And this is how you know you are done. Once you have done this once, perhaps more depending on your degree of perfectionism, the story is ready to have a cover letter attached and to go out into the world. Celebrate briefly, then go work on a new piece.
Learning to Trust Yourself as an Editor
Part of being a writer is the act of writing, letting the words flow out onto the page. It’s a joyful part when the words are coming fast and quick and wonderful.
Another part is the act of rewriting, taking the results of that flow and turning them into a wonderful writing. If you know that you can do this, it helps with the act of writing, because you’re not worrying about whether what you’re writing is good or not. You know that what matters is producing the words, because you can trust yourself to make them better.
If you have a lump of words, you can always turn them into something, even if it takes resorting to outrageously and wonderfully experimental techniques like a cut-up in the mode of William S. Burroughs. With a blank page, your options are considerably more limited.
Once you learn to trust your editing skills, worrying about the writing’s quality will not impede the flow — at least as much, given that we are all a bit insecure. Think of trapeze artists – if you can trust the safety net that editing will provide you, you will be able to take the risks necessary to learn how to execute amazing aerial maneuvers in your writing.
How do you learn to trust yourself as an editor?
- Read widely both in and out of the field, and read at least one classic for every piece of trash.
- Read what people say about the field and writing in general. Are there writers you like? They may well have written about their process, which you can usually find via their website.
- Look at what people do in their writing and how they do it. Here are some books I recommend: Carol Bly’s The Passionate Accurate Story, Dave Farland’s Million Dollar Outlines, Stephen King’s On Writing, Ursula K. LeGuin’s Steering the Craft, Shawl and Ward’s Writing the Other, Phyllis Whitney’s Guide to Fiction Writing, Kate Wilhelm’s Storyteller. Want to go deeper than that? Try Wayne Booth’s The Rhetoric of Fiction, Samuel R. Delany’s About Writing, Hoffman and Murphy’s Essentials of the Theory of Fiction, Michael Moorcock’s Wizardry and Wild Romance, Jeff Vandermeer’s Wonderbook, or Williams’ Style: Lessons in Clarity and Grace.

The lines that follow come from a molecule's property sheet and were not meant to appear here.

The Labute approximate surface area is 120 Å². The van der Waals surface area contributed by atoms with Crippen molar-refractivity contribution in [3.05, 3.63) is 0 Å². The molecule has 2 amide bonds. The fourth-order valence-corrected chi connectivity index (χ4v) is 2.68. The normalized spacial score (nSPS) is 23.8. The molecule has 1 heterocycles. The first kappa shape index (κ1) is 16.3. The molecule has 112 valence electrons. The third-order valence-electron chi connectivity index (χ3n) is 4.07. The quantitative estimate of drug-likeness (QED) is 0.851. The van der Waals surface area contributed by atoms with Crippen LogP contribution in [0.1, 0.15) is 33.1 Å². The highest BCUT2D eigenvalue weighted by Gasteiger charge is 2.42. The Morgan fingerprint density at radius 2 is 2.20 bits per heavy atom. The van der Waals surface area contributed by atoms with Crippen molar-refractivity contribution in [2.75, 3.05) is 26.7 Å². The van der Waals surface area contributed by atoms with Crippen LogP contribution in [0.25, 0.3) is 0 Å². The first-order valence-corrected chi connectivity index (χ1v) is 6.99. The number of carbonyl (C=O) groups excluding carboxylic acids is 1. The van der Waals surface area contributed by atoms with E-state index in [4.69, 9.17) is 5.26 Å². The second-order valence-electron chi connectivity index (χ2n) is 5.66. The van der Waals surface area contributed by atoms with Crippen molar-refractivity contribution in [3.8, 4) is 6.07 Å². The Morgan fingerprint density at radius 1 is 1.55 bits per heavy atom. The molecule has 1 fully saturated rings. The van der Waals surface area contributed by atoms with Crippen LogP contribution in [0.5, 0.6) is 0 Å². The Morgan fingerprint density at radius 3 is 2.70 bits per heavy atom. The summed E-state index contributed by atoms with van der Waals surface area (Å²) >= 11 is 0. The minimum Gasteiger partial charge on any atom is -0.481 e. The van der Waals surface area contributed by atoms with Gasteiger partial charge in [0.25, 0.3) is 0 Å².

- Have some notion in your head of what writing is supposed to do. Teaching classes is a pretty good way to acquire this. So is thinking hard about it and writing essays. One of the best essays I know on the subject is George Orwell’s “Politics and the English Language.”
Your Writing Group and the Revision Process
Your writing group — or your group of beta readers — is a huge asset when working with a piece. You will want different kinds of feedback from them depending on what stage the manuscript is at, so let them know: are you looking at the big picture or is the piece about to go out and you just need copyedits and minor tweaks.
You do not have to take every piece of feedback that is given you, particularly if you don’t think the person understood what you were trying to do with the story. I have found that if everyone is pointing to the same thing about a story, it is indeed broken at that spot, but usually none of the suggested fixes will work and I will need to go off, think hard about it, and come up with something that works.
I feel that one learns more from critiquing than by being critiqued, overall, and so participating in a writing group is part of that learning to trust your internal editor.
Sending a story out into the world can be hard, particularly if you’re not sure that it’s ready. But you must. Sending pieces out and getting feedback, even when it’s a simple yes/no, is part of being a writer. Stories sitting on your hard drive do no one any good, particularly you. Good luck!